It all started when a few of my engineering classmates and I decided we wanted to spend our free time designing an affordable prosthetic arm for the developing world. One thing led to another and we went from just designing an arm in our free time to starting a 501(C)(3) nonprofit organization with dozens of volunteers and over 20 partners in 7 countries around the world.
In the beginning, we were just engineering undergraduate students with a lot of ambition and a bit of free time. As we moved forward with our project I found myself thinking more and more like a designer everyday. I was always skeptical of engineers just doing cool stuff and assuming that people will want it as a product. I kept thinking about the user and questioning what they would actually want.
We interviewed dozens of amputees in Guatemala & India over a four-year period as our prosthetic arm went from concept to reality. I got to know these individuals better than my own neighbors. I got to know their life story, their families, what music they like, what made them tick, and even visited many of their homes.
I began to gain a new appreciation for what it meant to be both an amputee and to be an amputee in the developing world. However, one thing was predominantly clear, even though these individuals would accept any help they could get, when you would ask them what kind of arm they truly wanted, it was overwhelmingly clear that they wanted a lifelike robotic terminator arm. They wanted a prosthetic arm so good that it doesn’t even exist yet anywhere in the world.
“it was overwhelmingly clear that they wanted a lifelike robotic terminator arm”
Just like us, these amputees had ambition. It was true that their circumstances were rather dire but they had aspiration, desire, dreams, and vanity all the same. It would be dreadful to allow ourselves to look down upon these individuals and assume that they would gladly accept a poorly designed prosthetic arm as a miraculous lifesaver just because they were unfortunate enough to live in the “developing world”.
“it would be dreadful to allow ourselves to look down upon these individuals and assume that they would gladly accept a poorly designed prosthetic arm as a miraculous lifesaver”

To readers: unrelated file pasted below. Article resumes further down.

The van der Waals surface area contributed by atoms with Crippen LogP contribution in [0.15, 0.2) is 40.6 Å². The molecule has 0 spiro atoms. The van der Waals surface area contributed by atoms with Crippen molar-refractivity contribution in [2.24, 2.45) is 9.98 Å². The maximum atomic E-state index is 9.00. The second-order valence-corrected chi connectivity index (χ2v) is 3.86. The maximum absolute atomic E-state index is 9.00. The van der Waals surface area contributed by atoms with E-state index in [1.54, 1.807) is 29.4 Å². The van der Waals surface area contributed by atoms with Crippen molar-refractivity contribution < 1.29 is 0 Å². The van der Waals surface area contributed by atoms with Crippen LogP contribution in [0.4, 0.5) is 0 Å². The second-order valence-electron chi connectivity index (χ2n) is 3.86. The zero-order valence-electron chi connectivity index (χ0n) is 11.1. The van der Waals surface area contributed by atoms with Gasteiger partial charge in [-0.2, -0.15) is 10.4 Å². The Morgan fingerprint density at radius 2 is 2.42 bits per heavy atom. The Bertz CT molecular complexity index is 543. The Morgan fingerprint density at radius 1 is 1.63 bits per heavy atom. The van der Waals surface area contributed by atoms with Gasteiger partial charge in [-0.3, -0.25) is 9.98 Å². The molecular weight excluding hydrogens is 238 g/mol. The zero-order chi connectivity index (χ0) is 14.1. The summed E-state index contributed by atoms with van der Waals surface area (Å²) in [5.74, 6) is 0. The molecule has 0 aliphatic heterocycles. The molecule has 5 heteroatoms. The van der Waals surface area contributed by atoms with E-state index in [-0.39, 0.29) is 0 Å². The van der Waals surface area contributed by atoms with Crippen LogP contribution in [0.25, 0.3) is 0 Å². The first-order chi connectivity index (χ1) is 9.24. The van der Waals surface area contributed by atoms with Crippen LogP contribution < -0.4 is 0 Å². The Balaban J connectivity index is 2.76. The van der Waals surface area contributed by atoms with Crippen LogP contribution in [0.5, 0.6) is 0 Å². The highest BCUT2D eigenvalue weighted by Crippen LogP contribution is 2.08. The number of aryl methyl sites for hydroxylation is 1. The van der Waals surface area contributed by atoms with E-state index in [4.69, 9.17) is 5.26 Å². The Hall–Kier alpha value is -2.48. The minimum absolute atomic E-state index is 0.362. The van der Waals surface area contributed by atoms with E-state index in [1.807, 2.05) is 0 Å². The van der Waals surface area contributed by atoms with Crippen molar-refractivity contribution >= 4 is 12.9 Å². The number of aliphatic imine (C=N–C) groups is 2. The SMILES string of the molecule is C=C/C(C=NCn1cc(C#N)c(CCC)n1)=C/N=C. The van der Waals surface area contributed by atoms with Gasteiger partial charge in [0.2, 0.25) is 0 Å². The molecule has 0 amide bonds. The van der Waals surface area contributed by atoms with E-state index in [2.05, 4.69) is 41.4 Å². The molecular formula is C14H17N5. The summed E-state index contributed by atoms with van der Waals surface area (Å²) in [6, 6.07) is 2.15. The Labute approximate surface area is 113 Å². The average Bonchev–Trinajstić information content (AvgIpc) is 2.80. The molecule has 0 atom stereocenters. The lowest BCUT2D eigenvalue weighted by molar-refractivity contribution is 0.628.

We ended up creating a product that I am truly proud of called the OpenSocket. It is an off the shelf prosthetic socket for below elbow-amputees. It comes in three sizes, small, medium, and large and can be fit in 30 minutes using a few basic hand tools. This is a huge process improvement to the worldwide standard of custom-made arms — which take anywhere between a week to a few months to fabricate and fit.
I believe that the OpenSocket has exceptional value to amputees in both the developing world and the developed world. However, despite having a product with great design, our organization is struggling to endure to become more than just a 5-year project (financially, it is very difficult to sustain an organization dedicated to providing prosthetic limbs internationally due to the dispersed nature and relatively small quantity of amputees around the world).
Nevertheless, it is my hope that I can share some of what I have learned over the past 5 years developing the OpenSocket so that other engineers and designers can step off my shoulders instead of having to start from scratch like I did — that, in essence, is the objective of my master’s thesis.
Stay tuned for more thoughts on how to create Great Designs for Everyone because no one wants a shitty product.